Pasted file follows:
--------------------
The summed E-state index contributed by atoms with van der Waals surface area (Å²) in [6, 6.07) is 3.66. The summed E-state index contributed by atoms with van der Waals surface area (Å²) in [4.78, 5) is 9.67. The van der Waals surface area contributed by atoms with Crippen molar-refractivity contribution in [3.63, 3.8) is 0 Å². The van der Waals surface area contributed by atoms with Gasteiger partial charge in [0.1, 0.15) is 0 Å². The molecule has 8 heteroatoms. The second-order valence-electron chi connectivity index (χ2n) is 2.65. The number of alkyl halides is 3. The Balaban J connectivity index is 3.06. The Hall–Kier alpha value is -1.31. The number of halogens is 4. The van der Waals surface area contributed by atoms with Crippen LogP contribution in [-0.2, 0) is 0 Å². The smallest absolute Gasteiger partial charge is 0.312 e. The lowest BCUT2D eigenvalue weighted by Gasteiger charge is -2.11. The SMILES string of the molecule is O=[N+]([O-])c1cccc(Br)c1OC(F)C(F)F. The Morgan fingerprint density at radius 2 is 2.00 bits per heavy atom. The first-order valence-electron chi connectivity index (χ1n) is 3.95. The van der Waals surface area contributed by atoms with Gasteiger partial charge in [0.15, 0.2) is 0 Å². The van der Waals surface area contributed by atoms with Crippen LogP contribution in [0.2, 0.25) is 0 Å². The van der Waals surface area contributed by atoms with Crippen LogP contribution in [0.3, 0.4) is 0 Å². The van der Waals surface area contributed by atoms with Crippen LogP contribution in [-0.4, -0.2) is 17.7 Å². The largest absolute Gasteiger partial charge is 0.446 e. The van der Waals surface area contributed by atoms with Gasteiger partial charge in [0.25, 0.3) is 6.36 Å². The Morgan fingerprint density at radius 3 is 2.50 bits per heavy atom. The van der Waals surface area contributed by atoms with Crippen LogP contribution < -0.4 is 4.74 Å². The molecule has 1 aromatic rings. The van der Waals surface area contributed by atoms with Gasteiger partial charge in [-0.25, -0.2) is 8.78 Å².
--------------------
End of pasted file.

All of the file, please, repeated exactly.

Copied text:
The summed E-state index contributed by atoms with van der Waals surface area (Å²) in [6, 6.07) is 3.66. The summed E-state index contributed by atoms with van der Waals surface area (Å²) in [4.78, 5) is 9.67. The van der Waals surface area contributed by atoms with Crippen molar-refractivity contribution in [3.63, 3.8) is 0 Å². The van der Waals surface area contributed by atoms with Gasteiger partial charge in [0.1, 0.15) is 0 Å². The molecule has 8 heteroatoms. The second-order valence-electron chi connectivity index (χ2n) is 2.65. The number of alkyl halides is 3. The Balaban J connectivity index is 3.06. The Hall–Kier alpha value is -1.31. The number of halogens is 4. The van der Waals surface area contributed by atoms with Crippen LogP contribution in [-0.2, 0) is 0 Å². The smallest absolute Gasteiger partial charge is 0.312 e. The lowest BCUT2D eigenvalue weighted by Gasteiger charge is -2.11. The SMILES string of the molecule is O=[N+]([O-])c1cccc(Br)c1OC(F)C(F)F. The Morgan fingerprint density at radius 2 is 2.00 bits per heavy atom. The first-order valence-electron chi connectivity index (χ1n) is 3.95. The van der Waals surface area contributed by atoms with Gasteiger partial charge in [0.15, 0.2) is 0 Å². The van der Waals surface area contributed by atoms with Crippen LogP contribution in [0.2, 0.25) is 0 Å². The van der Waals surface area contributed by atoms with Crippen LogP contribution in [0.3, 0.4) is 0 Å². The van der Waals surface area contributed by atoms with Crippen LogP contribution in [-0.4, -0.2) is 17.7 Å². The largest absolute Gasteiger partial charge is 0.446 e. The van der Waals surface area contributed by atoms with Gasteiger partial charge in [0.25, 0.3) is 6.36 Å². The Morgan fingerprint density at radius 3 is 2.50 bits per heavy atom. The van der Waals surface area contributed by atoms with Crippen LogP contribution < -0.4 is 4.74 Å². The molecule has 1 aromatic rings. The van der Waals surface area contributed by atoms with Gasteiger partial charge in [-0.25, -0.2) is 8.78 Å².